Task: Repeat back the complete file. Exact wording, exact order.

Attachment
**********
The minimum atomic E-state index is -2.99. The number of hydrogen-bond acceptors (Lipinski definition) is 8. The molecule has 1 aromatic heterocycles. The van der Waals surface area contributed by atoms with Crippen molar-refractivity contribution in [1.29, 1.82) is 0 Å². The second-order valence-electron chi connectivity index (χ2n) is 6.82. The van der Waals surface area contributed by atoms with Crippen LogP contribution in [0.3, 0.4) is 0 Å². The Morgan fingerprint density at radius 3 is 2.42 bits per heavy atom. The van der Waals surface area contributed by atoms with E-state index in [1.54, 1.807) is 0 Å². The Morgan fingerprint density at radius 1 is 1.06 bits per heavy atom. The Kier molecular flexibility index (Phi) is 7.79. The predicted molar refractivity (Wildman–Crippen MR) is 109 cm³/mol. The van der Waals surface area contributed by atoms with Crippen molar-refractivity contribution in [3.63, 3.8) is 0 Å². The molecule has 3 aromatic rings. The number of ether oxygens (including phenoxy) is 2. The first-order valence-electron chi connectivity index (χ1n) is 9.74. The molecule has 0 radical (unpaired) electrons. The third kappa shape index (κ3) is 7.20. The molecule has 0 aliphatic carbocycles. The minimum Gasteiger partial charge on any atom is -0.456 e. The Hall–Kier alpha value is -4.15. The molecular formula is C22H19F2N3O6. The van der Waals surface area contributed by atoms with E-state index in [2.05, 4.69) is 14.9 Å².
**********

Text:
The minimum atomic E-state index is -2.99. The number of hydrogen-bond acceptors (Lipinski definition) is 8. The molecule has 1 aromatic heterocycles. The van der Waals surface area contributed by atoms with Crippen molar-refractivity contribution in [1.29, 1.82) is 0 Å². The second-order valence-electron chi connectivity index (χ2n) is 6.82. The van der Waals surface area contributed by atoms with Crippen LogP contribution in [0.3, 0.4) is 0 Å². The Morgan fingerprint density at radius 3 is 2.42 bits per heavy atom. The van der Waals surface area contributed by atoms with E-state index in [1.54, 1.807) is 0 Å². The Morgan fingerprint density at radius 1 is 1.06 bits per heavy atom. The Kier molecular flexibility index (Phi) is 7.79. The predicted molar refractivity (Wildman–Crippen MR) is 109 cm³/mol. The van der Waals surface area contributed by atoms with Crippen molar-refractivity contribution in [3.63, 3.8) is 0 Å². The molecule has 3 aromatic rings. The number of ether oxygens (including phenoxy) is 2. The first-order valence-electron chi connectivity index (χ1n) is 9.74. The molecule has 0 radical (unpaired) electrons. The third kappa shape index (κ3) is 7.20. The molecule has 0 aliphatic carbocycles. The minimum Gasteiger partial charge on any atom is -0.456 e. The Hall–Kier alpha value is -4.15. The molecular formula is C22H19F2N3O6. The van der Waals surface area contributed by atoms with E-state index in [2.05, 4.69) is 14.9 Å².